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  New Orleans, Louisiana  - Early In the morning on August 29, 2005 Hurricane Katrina made landfall in the Gulf Coast of the United States. With winds up to 140 mile per-hour the storm caused significant damage, however the failure of the levee system resulted in the heavy flooding and the loss of life which ensued. 
 For up to four days almost 300 New Orleans residents, mostly African Americans, were stranded on Interstate 10 until they were finally rescued by aid helicopters. During the four days on this asphalt camp they ran out of water, food and medicine. People died waiting for help.
 Helpless New Orleans residents stranded on interstate 10 provide shade for a man having a heart attack. 
 Exhausted - on the fourth day waiting to be rescued off Interstate 10.
KatrinaBW02.jpg
 An abandoned water truck on Interstate-10 became a means for washing for those stranded.
 Sick and without her medication a woman is in dire need of medical treatment.
 One of the unfortunate who died on Interstate 10. 
 Once rescued off the highway by helicopters they waited for transportation to shelters and hospitals.
KatrinaBW10.jpg
 Firefighters at the scene of a house fire.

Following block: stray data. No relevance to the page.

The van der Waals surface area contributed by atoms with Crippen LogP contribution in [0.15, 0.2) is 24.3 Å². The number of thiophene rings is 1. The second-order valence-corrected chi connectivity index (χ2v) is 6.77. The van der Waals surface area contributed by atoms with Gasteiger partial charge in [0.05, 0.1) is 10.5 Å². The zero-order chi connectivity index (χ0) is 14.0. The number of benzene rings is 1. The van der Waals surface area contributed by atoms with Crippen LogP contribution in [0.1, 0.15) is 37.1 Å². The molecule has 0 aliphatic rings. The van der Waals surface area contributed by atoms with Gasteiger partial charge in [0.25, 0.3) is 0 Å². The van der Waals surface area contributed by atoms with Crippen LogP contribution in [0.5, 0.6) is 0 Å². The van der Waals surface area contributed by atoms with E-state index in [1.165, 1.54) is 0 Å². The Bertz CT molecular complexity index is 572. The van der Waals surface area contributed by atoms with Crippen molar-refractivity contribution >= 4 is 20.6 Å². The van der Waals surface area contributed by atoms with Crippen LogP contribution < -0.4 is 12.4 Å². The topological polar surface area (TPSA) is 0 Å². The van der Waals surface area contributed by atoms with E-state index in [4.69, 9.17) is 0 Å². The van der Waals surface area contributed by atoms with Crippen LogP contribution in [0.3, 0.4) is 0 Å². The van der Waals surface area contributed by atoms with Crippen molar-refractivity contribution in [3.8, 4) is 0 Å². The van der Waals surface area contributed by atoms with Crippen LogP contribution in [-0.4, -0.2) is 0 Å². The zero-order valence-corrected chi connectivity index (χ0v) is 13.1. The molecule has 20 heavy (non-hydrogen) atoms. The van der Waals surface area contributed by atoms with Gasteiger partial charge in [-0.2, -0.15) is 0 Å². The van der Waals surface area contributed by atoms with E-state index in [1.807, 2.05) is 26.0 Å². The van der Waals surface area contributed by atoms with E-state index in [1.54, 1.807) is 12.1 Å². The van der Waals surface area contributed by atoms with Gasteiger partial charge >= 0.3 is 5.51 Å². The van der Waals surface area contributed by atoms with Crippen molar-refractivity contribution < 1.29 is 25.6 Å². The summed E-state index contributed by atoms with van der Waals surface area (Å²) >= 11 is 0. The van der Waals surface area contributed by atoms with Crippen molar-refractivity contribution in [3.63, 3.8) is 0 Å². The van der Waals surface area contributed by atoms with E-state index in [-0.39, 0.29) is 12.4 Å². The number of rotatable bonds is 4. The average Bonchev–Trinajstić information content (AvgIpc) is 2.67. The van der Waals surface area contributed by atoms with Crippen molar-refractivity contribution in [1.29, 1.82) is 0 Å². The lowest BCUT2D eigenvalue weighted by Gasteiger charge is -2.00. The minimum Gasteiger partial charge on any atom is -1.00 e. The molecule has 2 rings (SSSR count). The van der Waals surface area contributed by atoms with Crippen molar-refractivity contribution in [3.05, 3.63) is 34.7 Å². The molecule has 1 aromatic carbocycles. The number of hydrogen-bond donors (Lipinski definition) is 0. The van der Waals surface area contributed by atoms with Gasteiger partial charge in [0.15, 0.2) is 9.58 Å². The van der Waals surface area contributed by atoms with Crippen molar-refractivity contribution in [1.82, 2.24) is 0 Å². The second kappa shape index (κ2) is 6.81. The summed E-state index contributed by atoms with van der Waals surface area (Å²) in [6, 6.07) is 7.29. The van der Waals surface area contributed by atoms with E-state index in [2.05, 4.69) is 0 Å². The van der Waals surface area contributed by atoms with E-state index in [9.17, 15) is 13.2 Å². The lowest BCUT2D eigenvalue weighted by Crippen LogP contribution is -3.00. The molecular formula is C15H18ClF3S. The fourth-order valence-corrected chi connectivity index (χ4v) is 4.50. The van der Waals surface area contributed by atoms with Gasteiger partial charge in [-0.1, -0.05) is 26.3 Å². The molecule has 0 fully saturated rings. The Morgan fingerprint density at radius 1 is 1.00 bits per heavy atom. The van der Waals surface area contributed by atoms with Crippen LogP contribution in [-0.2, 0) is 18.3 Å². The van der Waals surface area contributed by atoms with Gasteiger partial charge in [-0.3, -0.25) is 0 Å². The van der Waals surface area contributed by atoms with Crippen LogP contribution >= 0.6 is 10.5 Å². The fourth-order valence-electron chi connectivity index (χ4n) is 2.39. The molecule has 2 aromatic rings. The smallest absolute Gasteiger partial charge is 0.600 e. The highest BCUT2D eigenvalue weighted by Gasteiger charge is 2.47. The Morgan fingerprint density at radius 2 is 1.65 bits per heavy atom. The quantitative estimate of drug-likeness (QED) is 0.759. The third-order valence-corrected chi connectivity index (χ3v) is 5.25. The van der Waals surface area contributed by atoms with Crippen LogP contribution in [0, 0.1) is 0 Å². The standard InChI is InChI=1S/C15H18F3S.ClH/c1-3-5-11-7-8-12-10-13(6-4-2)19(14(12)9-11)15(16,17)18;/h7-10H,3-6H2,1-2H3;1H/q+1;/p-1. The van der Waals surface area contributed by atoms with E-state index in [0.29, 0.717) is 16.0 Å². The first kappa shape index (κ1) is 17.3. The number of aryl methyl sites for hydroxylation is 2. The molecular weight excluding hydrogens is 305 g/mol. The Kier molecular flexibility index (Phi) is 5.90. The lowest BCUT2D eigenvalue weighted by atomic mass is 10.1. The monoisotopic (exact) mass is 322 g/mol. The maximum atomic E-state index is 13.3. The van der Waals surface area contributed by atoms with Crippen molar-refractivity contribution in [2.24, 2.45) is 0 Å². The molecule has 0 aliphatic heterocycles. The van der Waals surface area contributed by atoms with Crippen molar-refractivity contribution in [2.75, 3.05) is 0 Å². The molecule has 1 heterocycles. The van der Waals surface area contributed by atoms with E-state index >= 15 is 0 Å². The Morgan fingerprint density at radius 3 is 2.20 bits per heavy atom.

Signs of stranded residents.
 The National Guard were brought in for rescue operations and to maintain security.
 The National Guard were brought in for rescue operations and to maintain security.
KatrinaBW14.jpg
KatrinaBW16.jpg
 Returning to New Orleans on a second trip, 3-months later, the water had receded but the damage it caused was even more evident. 
Katrina Final Color18.jpg
Katrina Final Color19.jpg
Katrina Final Color20.jpg
Katrina Final Color21.jpg
Katrina Final Color22.jpg
Katrina Final Color23.jpg
Katrina Final Color24.jpg
Katrina Final Color25.jpg
Katrina Final Color27.jpg
Katrina Final Color28.jpg
Katrina Final Color29.jpg
Katrina Final Color30.jpg
Katrina Final Color31.jpg
Katrina Final Color32.jpg

New Orleans, Louisiana - Early In the morning on August 29, 2005 Hurricane Katrina made landfall in the Gulf Coast of the United States. With winds up to 140 mile per-hour the storm caused significant damage, however the failure of the levee system resulted in the heavy flooding and the loss of life which ensued. 

For up to four days almost 300 New Orleans residents, mostly African Americans, were stranded on Interstate 10 until they were finally rescued by aid helicopters. During the four days on this asphalt camp they ran out of water, food and medicine. People died waiting for help.

Helpless New Orleans residents stranded on interstate 10 provide shade for a man having a heart attack. 

Exhausted - on the fourth day waiting to be rescued off Interstate 10.

An abandoned water truck on Interstate-10 became a means for washing for those stranded.

Sick and without her medication a woman is in dire need of medical treatment.

One of the unfortunate who died on Interstate 10. 

Once rescued off the highway by helicopters they waited for transportation to shelters and hospitals.

Firefighters at the scene of a house fire.

Signs of stranded residents.

The National Guard were brought in for rescue operations and to maintain security.

The National Guard were brought in for rescue operations and to maintain security.

Returning to New Orleans on a second trip, 3-months later, the water had receded but the damage it caused was even more evident.